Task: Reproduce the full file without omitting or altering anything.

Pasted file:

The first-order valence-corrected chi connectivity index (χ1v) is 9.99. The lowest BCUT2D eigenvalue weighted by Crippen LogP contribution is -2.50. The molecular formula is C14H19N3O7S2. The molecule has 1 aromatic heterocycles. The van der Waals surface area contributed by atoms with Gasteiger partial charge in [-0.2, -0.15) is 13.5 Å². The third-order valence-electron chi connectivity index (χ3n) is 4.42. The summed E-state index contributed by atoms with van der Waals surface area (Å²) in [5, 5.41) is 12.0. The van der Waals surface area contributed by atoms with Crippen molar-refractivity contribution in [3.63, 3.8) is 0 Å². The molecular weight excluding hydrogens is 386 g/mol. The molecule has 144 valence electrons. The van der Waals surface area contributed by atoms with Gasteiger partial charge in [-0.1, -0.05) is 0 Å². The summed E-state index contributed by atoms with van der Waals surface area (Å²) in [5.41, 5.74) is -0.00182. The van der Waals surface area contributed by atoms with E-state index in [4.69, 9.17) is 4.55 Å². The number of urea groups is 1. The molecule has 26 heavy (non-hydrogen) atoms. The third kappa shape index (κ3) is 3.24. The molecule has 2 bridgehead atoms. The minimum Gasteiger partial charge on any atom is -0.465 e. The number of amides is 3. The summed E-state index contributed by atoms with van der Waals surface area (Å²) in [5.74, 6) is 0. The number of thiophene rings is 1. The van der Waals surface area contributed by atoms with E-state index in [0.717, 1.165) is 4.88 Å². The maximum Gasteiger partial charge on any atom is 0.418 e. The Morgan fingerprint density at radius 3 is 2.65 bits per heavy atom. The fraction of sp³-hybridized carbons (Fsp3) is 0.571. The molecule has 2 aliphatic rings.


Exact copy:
The first-order valence-corrected chi connectivity index (χ1v) is 9.99. The lowest BCUT2D eigenvalue weighted by Crippen LogP contribution is -2.50. The molecular formula is C14H19N3O7S2. The molecule has 1 aromatic heterocycles. The van der Waals surface area contributed by atoms with Gasteiger partial charge in [-0.2, -0.15) is 13.5 Å². The third-order valence-electron chi connectivity index (χ3n) is 4.42. The summed E-state index contributed by atoms with van der Waals surface area (Å²) in [5, 5.41) is 12.0. The van der Waals surface area contributed by atoms with Crippen molar-refractivity contribution in [3.63, 3.8) is 0 Å². The molecular weight excluding hydrogens is 386 g/mol. The molecule has 144 valence electrons. The van der Waals surface area contributed by atoms with Gasteiger partial charge in [-0.1, -0.05) is 0 Å². The summed E-state index contributed by atoms with van der Waals surface area (Å²) in [5.41, 5.74) is -0.00182. The van der Waals surface area contributed by atoms with E-state index in [4.69, 9.17) is 4.55 Å². The number of urea groups is 1. The molecule has 26 heavy (non-hydrogen) atoms. The third kappa shape index (κ3) is 3.24. The molecule has 2 bridgehead atoms. The minimum Gasteiger partial charge on any atom is -0.465 e. The number of amides is 3. The summed E-state index contributed by atoms with van der Waals surface area (Å²) in [5.74, 6) is 0. The number of thiophene rings is 1. The van der Waals surface area contributed by atoms with E-state index in [0.717, 1.165) is 4.88 Å². The maximum Gasteiger partial charge on any atom is 0.418 e. The Morgan fingerprint density at radius 3 is 2.65 bits per heavy atom. The fraction of sp³-hybridized carbons (Fsp3) is 0.571. The molecule has 2 aliphatic rings.